Fifteen members of the Advisory Council or the Parliament may propose an amendment to the Constitution, while any member of the both Councils may propose draft laws. Each proposal is referred to a special committee in the Council in which the proposal was made. If approved by the Council, the proposal will be referred to the Government who issues a draft amendment to the constitution and submits it to the Parliament during the same session or in the following one.
The Bahraini law regulates the various kinds and degrees of courts and specifies their functions and jurisdictions. The Judiciary is divided into two branches: The Civil Law Courts and the Shari’a Law Courts.
The civil Courts have the power to settle commercial, civil and criminal cases, as well as all other cases related to the personal status law (family law) of non-Muslims. The personal status law is still not codified. The Supreme Court of Appeal, or the Court of Cassation, was created in 1989. It is the final Court of Appeal for commercial, civil and criminal cases. Recourse to Appeal against decisions with regard to the personal status is allowed before this Court for non-Muslims.
The Courts applying the Islamic Shari’a Law have the jurisdiction to settle all cases related to the personal status of Muslims, whether Bahraini citizens or foreigners. The Shari’a law courts are divided into Sunni and Shi’i sections, with jurisdiction over disputes relating to Muslim personal status (except disputes over estates that fall under the jurisdiction of the competent civil courts, though those courts are obliged to divide estates in accordance with Islamic law). There are three degrees of the Shari’a Courts: Junior Shari’a Courts that hear personal status cases in the first instance, Senior Shari’a Courts and High Shari’a Court of Appeal having ultimate appellate jurisdiction. The shari’a courts apply classical Islamic personal status law to Muslims without reference to state law.
In addition to civil law and Shari’a law courts, the military Courts form part of the judicial power and have a jurisdiction restricted to military crimes committed by members of the armed and security forces and shall not extend to others except during the time of martial law and within the limits determined by the law.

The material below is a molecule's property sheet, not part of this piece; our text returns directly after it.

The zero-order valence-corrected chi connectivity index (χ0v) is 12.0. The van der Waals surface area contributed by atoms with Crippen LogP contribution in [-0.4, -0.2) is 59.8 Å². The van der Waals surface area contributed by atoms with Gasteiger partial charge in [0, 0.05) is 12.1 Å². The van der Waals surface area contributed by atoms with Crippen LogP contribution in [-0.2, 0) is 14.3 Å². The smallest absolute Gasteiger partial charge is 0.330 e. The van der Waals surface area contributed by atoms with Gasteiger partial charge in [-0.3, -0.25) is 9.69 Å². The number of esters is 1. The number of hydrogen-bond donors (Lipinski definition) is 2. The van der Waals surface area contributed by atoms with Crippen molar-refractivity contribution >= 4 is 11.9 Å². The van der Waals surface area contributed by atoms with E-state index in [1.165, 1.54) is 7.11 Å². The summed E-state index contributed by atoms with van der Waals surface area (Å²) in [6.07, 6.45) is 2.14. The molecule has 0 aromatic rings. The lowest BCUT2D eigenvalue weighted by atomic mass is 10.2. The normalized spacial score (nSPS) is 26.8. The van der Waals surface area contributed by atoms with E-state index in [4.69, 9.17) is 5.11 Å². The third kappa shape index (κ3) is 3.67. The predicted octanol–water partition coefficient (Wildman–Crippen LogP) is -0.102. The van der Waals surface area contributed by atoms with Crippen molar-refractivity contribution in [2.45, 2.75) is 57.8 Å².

Sittings of the courts shall be public except in cases prescribed by the law.
In September 2000, the Supreme Council of the Judiciary SCJ was created, and has a main mission of supervising the Judiciary. According to the Constitution of 2002, the King is the Chair of the SCJ. The President of the Court of Cassation as well as Judges from the Highest Courts of Appeal, applying the civil law and the Shari’a law, constitute the members of the SCJ.
The Constitutional Court, established pursuant to the Constitution, examines the conformity of the laws with the constitutional provisions. This Court is composed of a President and six members appointed by the King according to the recommendation of the SCJ.
The Law lays down the rules that provide safeguards for the non-recusation of the Court’s members, and guarantees the right of the King, the Government, the Advisory Council, the Parliament and individuals with interest to file before the Court their claims to annulment in the constitutionality of the Laws. The decision declaring a law unconstitutional shall be retroactive and have immediate effect unless the Court specifies a date starting from which such decision shall have effect.
The honor of the judiciary and the integrity and impartiality of judges are the bases of rule and a guarantee of rights and liberties. In the administration of justice judges shall not be subject to any authority. No interference whatsoever shall be allowed in the conduct of justice. The law shall guarantee the independence of the judiciary and shall state the guarantees and provisions relating to the judges. The law shall specify the rules for public prosecution, rendering of legal opinions, drafting of legislation and representation of the State before the courts. The law shall regulate the legal profession.
According to the provisions of the amended Constitution, the legislative authority is vested in the king and the National Council, consisting of an Advisory Council and an elected Parliament. Executive authority is vested in the king and his appointed Council of Ministers.
The king may issue decrees with the force of law, but they must be referred to both the Advisory Council and the Parliament.
The Constitution establishes a Supreme Council of the Judiciary to supervise the courts and a Constitutional Court to watch over the constitutionality of laws and statutes.
No general tax may be established, amended or abolished except by law. No one may be exempted, wholly or partially, from the payment of such taxes except in the cases specified by the law. No one may be required to pay any other tax, fee or imposition except within the limits of the law. The law prescribes the rules for the collection of taxes, fees and other forms of public funds and the procedure for their expenditure.
Local bodies such as municipalities or public bodies may grant, borrow or guarantee loans in accordance with their own regulations.
The Government shall draw up the annual budget, comprising the revenue and expenditure of the State, and submit it to the Parliament in at least two months before the end of each current fiscal year. The Parliament shall refer it to the Advisory Council for review according to the provisions of the Constitution. The budget shall be discussed part by part, and may be drafted for more than one fiscal year. In no case shall the maximum estimation of expenditures, included in the budget law or the laws amending it, be exceeded. Any expenditure not included in the budget, or in excess of the budget appropriations, shall be entered into effect by a law.